There is no image that screams ‘Halloween’ so clearly as a green-faced witch and her familiar, riding a flying broom through the night sky. Most witches in popular media are depicted this way, but why? The association between witches and broomsticks is an old one dating back as early as 1451. The reason witches have become associated with brooms is quite unexpected.
Witches and brooms
The first images of women riding brooms came from a French manuscript called Le Champion des Dames, written by poet Martin Le Franc. The images are associated with a poem about virtuous womanhood that features a passage on dealing with witchcraft. In the images, one of the women flies on a white stick while the other rides on a broom, and they both wear headscarves.
The head coverings indicate that the women were from a Christian sect called Waldensians that allowed women to become priests and even perform the sacrament. This concept was horrifying to the Catholic Church, which in turn labeled Waldensian women as “witches.”
This early image clearly shows a close association between witches and brooms, but what’s the reason for the connection? There are two predominant theories: the brooms were part of a pagan ritual or were used to apply special ointments to their bodies.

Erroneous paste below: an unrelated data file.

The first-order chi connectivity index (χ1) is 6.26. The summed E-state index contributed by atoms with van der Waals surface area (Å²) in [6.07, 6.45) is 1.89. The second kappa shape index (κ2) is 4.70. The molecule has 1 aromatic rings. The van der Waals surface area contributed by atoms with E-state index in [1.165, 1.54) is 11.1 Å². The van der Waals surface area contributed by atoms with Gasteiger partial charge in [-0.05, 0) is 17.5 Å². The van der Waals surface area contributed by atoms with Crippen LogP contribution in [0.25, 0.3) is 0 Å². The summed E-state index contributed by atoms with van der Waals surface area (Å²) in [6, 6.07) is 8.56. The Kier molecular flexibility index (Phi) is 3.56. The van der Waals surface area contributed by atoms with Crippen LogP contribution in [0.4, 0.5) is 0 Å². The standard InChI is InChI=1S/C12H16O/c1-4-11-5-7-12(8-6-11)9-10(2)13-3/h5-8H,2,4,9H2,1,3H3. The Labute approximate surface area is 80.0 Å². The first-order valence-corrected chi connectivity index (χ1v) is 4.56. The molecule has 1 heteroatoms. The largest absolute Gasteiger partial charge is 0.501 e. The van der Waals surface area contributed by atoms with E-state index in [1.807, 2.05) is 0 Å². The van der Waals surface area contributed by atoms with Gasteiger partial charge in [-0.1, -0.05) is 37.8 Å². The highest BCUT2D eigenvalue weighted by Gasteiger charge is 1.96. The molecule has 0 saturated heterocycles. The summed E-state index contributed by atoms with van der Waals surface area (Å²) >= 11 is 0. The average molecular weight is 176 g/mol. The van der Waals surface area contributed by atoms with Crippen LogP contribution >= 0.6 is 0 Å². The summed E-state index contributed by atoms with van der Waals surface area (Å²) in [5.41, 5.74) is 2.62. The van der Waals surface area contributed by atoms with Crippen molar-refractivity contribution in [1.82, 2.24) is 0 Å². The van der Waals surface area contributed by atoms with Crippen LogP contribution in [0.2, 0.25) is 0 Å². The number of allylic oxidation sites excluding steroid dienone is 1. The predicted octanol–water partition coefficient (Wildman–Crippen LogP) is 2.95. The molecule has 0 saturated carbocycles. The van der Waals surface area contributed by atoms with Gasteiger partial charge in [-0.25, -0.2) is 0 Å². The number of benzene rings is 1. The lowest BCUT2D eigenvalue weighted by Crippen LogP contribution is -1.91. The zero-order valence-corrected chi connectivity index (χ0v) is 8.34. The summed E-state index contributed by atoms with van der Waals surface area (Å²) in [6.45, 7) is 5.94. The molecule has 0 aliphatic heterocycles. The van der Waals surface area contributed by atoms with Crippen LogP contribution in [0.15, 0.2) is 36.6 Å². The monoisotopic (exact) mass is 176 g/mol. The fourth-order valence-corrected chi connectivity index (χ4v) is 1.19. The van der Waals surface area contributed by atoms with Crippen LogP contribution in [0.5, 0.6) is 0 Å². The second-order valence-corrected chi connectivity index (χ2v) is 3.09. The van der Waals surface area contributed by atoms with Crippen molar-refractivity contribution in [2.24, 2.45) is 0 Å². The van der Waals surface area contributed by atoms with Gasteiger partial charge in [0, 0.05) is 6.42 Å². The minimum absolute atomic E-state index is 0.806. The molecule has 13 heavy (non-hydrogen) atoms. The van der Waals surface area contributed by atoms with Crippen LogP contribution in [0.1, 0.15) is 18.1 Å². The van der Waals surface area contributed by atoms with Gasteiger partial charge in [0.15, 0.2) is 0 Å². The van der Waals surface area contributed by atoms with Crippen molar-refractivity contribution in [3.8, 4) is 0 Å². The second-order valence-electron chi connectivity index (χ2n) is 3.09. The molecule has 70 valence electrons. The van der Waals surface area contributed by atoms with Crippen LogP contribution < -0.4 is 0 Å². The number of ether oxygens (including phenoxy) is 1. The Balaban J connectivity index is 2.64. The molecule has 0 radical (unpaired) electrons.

Why do they ride brooms?
The first theory was put forward by Robin Skelton, an anthropologist, in her book The Practice of Witchcraft Today: An Introduction to Beliefs and Rituals. She proposed that the association between witches and brooms may be rooted in a pagan fertility ritual. To encourage good crop growth, farmers would leap and dance while straddling brooms (or other tools) under the light of the full moon.
Part of the ritual required those participating to jump in the air, as high as they possibly could, as an indicator of how high they wanted their crops to grow that coming season. Skelton concludes that perhaps it was this ritual that became associated with witches flying through the night on their brooms.
A competing theory
An alternate theory arose from the many historical reports of “witches” creating ointments that they would rub on their bodies to give themselves special powers, such as the ability to fly. It’s believed that these concoctions were made from plants such as deadly nightshade, henbane, and mandrake – which were all hallucinogens that could cause unpleasant side effects. To avoid unwanted reactions but still experience hallucinations, the women applied their ointments topically.
This is where the broom comes into the picture. It’s believed that the women would put their creams on a broom or staff and then straddle it naked to reach certain mucus membranes. This theory accounts for the legend of witches riding brooms. The hallucinogenic experiences might also explain the flying part of the legend, since the dreams witches had once they were under the influence often included flying.
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Of course, it’s impossible to pinpoint exactly where the legend of witches and broomsticks came from, but these are the most popular theories. Regardless, the idea has been perpetuated in pop culture, where witches are often seen riding broomsticks in everything from The Wizard of Oz to Hocus Pocus.